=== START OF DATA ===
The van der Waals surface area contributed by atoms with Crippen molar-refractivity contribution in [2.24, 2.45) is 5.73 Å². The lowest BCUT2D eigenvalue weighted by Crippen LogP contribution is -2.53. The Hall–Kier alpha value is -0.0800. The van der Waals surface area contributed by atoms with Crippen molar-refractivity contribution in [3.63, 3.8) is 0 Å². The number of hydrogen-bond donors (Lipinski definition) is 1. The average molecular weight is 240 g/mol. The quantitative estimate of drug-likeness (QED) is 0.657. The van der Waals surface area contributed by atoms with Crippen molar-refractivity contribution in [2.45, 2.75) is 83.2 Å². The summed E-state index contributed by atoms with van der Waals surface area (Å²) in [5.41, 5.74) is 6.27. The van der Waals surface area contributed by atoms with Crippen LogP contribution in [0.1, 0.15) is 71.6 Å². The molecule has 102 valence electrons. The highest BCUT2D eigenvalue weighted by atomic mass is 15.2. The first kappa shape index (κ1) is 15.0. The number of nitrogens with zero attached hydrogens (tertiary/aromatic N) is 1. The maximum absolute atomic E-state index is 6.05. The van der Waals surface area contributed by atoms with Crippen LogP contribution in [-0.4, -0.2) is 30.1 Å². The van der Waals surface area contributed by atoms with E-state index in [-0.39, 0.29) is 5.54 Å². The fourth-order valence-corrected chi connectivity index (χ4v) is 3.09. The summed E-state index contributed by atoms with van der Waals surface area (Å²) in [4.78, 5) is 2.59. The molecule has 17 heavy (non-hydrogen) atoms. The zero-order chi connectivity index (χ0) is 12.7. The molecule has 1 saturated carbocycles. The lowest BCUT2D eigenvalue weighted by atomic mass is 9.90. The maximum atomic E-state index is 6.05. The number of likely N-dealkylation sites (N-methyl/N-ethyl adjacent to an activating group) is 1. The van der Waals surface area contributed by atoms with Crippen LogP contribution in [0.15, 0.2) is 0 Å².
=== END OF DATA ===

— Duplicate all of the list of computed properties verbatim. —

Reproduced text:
The van der Waals surface area contributed by atoms with Crippen molar-refractivity contribution in [2.24, 2.45) is 5.73 Å². The lowest BCUT2D eigenvalue weighted by Crippen LogP contribution is -2.53. The Hall–Kier alpha value is -0.0800. The van der Waals surface area contributed by atoms with Crippen molar-refractivity contribution in [3.63, 3.8) is 0 Å². The number of hydrogen-bond donors (Lipinski definition) is 1. The average molecular weight is 240 g/mol. The quantitative estimate of drug-likeness (QED) is 0.657. The van der Waals surface area contributed by atoms with Crippen molar-refractivity contribution in [2.45, 2.75) is 83.2 Å². The summed E-state index contributed by atoms with van der Waals surface area (Å²) in [5.41, 5.74) is 6.27. The van der Waals surface area contributed by atoms with Crippen LogP contribution in [0.1, 0.15) is 71.6 Å². The molecule has 102 valence electrons. The highest BCUT2D eigenvalue weighted by atomic mass is 15.2. The first kappa shape index (κ1) is 15.0. The number of nitrogens with zero attached hydrogens (tertiary/aromatic N) is 1. The maximum absolute atomic E-state index is 6.05. The van der Waals surface area contributed by atoms with Crippen LogP contribution in [-0.4, -0.2) is 30.1 Å². The van der Waals surface area contributed by atoms with E-state index in [-0.39, 0.29) is 5.54 Å². The fourth-order valence-corrected chi connectivity index (χ4v) is 3.09. The summed E-state index contributed by atoms with van der Waals surface area (Å²) in [4.78, 5) is 2.59. The molecule has 17 heavy (non-hydrogen) atoms. The zero-order chi connectivity index (χ0) is 12.7. The molecule has 1 saturated carbocycles. The lowest BCUT2D eigenvalue weighted by atomic mass is 9.90. The maximum atomic E-state index is 6.05. The number of likely N-dealkylation sites (N-methyl/N-ethyl adjacent to an activating group) is 1. The van der Waals surface area contributed by atoms with Crippen LogP contribution in [0.15, 0.2) is 0 Å².